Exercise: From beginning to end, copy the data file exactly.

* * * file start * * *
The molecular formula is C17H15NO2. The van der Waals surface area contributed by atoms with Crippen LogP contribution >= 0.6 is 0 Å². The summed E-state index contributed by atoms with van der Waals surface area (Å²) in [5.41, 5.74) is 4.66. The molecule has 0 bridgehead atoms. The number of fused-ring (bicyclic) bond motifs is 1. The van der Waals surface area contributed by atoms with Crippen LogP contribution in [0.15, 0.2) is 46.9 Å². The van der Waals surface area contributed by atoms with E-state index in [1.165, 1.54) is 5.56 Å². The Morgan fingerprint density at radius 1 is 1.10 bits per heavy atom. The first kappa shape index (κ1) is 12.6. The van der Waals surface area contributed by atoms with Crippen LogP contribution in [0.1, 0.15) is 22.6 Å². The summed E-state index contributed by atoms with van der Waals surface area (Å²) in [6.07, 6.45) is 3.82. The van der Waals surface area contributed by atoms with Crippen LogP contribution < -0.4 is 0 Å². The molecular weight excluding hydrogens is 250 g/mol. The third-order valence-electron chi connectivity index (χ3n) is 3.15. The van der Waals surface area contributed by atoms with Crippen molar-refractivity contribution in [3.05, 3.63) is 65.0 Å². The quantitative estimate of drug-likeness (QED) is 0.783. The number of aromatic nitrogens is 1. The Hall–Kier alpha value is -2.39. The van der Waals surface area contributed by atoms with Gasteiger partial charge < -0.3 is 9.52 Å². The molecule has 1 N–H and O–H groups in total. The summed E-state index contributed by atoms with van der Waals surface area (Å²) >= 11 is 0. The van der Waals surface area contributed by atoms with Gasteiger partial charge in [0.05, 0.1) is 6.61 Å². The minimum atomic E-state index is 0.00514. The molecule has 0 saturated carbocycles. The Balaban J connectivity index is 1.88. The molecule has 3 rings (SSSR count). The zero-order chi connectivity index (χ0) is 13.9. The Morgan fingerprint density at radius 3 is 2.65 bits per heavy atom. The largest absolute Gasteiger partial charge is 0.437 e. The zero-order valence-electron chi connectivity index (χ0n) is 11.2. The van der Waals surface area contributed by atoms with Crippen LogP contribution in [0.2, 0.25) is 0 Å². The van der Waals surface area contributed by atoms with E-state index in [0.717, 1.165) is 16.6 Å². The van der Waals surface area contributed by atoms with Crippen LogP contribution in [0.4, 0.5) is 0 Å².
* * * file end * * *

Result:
The molecular formula is C17H15NO2. The van der Waals surface area contributed by atoms with Crippen LogP contribution >= 0.6 is 0 Å². The summed E-state index contributed by atoms with van der Waals surface area (Å²) in [5.41, 5.74) is 4.66. The molecule has 0 bridgehead atoms. The number of fused-ring (bicyclic) bond motifs is 1. The van der Waals surface area contributed by atoms with Crippen LogP contribution in [0.15, 0.2) is 46.9 Å². The van der Waals surface area contributed by atoms with E-state index in [1.165, 1.54) is 5.56 Å². The Morgan fingerprint density at radius 1 is 1.10 bits per heavy atom. The first kappa shape index (κ1) is 12.6. The van der Waals surface area contributed by atoms with Crippen LogP contribution in [0.1, 0.15) is 22.6 Å². The summed E-state index contributed by atoms with van der Waals surface area (Å²) in [6.07, 6.45) is 3.82. The van der Waals surface area contributed by atoms with Crippen LogP contribution < -0.4 is 0 Å². The molecular weight excluding hydrogens is 250 g/mol. The third-order valence-electron chi connectivity index (χ3n) is 3.15. The van der Waals surface area contributed by atoms with Crippen molar-refractivity contribution in [3.05, 3.63) is 65.0 Å². The quantitative estimate of drug-likeness (QED) is 0.783. The number of aromatic nitrogens is 1. The Hall–Kier alpha value is -2.39. The van der Waals surface area contributed by atoms with Gasteiger partial charge < -0.3 is 9.52 Å². The molecule has 1 N–H and O–H groups in total. The summed E-state index contributed by atoms with van der Waals surface area (Å²) >= 11 is 0. The van der Waals surface area contributed by atoms with Gasteiger partial charge in [0.05, 0.1) is 6.61 Å². The minimum atomic E-state index is 0.00514. The molecule has 0 saturated carbocycles. The Balaban J connectivity index is 1.88. The molecule has 3 rings (SSSR count). The zero-order chi connectivity index (χ0) is 13.9. The Morgan fingerprint density at radius 3 is 2.65 bits per heavy atom. The largest absolute Gasteiger partial charge is 0.437 e. The zero-order valence-electron chi connectivity index (χ0n) is 11.2. The van der Waals surface area contributed by atoms with Crippen LogP contribution in [0.2, 0.25) is 0 Å². The van der Waals surface area contributed by atoms with E-state index in [0.717, 1.165) is 16.6 Å². The van der Waals surface area contributed by atoms with Crippen LogP contribution in [0.4, 0.5) is 0 Å².